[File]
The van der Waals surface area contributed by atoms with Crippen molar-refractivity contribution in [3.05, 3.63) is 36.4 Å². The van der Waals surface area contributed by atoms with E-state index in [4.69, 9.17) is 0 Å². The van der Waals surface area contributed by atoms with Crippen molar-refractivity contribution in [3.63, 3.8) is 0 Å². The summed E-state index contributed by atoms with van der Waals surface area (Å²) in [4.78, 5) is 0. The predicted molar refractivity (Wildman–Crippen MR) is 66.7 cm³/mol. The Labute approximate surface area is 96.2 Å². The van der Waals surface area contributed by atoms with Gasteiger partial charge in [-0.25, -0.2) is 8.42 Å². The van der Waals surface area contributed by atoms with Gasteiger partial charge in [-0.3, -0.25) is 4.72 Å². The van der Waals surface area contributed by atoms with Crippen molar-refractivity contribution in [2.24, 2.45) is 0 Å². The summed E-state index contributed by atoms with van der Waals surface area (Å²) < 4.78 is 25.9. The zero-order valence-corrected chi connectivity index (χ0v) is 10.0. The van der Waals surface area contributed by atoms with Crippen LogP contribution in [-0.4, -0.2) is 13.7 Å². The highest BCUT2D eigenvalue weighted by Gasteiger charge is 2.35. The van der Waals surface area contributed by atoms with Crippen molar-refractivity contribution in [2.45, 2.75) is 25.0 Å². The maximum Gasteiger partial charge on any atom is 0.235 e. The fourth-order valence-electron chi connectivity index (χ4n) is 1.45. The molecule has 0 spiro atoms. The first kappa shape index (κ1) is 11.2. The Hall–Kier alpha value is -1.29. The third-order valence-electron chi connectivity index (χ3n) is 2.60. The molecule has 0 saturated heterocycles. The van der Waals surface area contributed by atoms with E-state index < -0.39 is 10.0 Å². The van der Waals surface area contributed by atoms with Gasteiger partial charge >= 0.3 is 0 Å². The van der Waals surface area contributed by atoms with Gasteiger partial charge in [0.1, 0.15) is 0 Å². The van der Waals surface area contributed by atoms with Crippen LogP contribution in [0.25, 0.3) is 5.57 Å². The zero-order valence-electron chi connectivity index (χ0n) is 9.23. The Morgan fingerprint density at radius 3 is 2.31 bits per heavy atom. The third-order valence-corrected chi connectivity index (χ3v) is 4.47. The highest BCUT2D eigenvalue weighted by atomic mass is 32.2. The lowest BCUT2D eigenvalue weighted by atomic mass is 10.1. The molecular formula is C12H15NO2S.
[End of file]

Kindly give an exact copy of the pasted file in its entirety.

The van der Waals surface area contributed by atoms with Crippen molar-refractivity contribution in [3.05, 3.63) is 36.4 Å². The van der Waals surface area contributed by atoms with E-state index in [4.69, 9.17) is 0 Å². The van der Waals surface area contributed by atoms with Crippen molar-refractivity contribution in [3.63, 3.8) is 0 Å². The summed E-state index contributed by atoms with van der Waals surface area (Å²) in [4.78, 5) is 0. The predicted molar refractivity (Wildman–Crippen MR) is 66.7 cm³/mol. The Labute approximate surface area is 96.2 Å². The van der Waals surface area contributed by atoms with Gasteiger partial charge in [-0.25, -0.2) is 8.42 Å². The van der Waals surface area contributed by atoms with Gasteiger partial charge in [-0.3, -0.25) is 4.72 Å². The van der Waals surface area contributed by atoms with Crippen molar-refractivity contribution in [2.24, 2.45) is 0 Å². The summed E-state index contributed by atoms with van der Waals surface area (Å²) < 4.78 is 25.9. The zero-order valence-corrected chi connectivity index (χ0v) is 10.0. The van der Waals surface area contributed by atoms with Crippen LogP contribution in [-0.4, -0.2) is 13.7 Å². The highest BCUT2D eigenvalue weighted by Gasteiger charge is 2.35. The van der Waals surface area contributed by atoms with Crippen molar-refractivity contribution in [2.45, 2.75) is 25.0 Å². The maximum Gasteiger partial charge on any atom is 0.235 e. The fourth-order valence-electron chi connectivity index (χ4n) is 1.45. The molecule has 0 spiro atoms. The first kappa shape index (κ1) is 11.2. The Hall–Kier alpha value is -1.29. The third-order valence-electron chi connectivity index (χ3n) is 2.60. The molecule has 0 saturated heterocycles. The van der Waals surface area contributed by atoms with E-state index < -0.39 is 10.0 Å². The van der Waals surface area contributed by atoms with Gasteiger partial charge >= 0.3 is 0 Å². The van der Waals surface area contributed by atoms with Gasteiger partial charge in [0.1, 0.15) is 0 Å². The van der Waals surface area contributed by atoms with Crippen LogP contribution in [0.25, 0.3) is 5.57 Å². The zero-order valence-electron chi connectivity index (χ0n) is 9.23. The Morgan fingerprint density at radius 3 is 2.31 bits per heavy atom. The third-order valence-corrected chi connectivity index (χ3v) is 4.47. The highest BCUT2D eigenvalue weighted by atomic mass is 32.2. The lowest BCUT2D eigenvalue weighted by atomic mass is 10.1. The molecular formula is C12H15NO2S.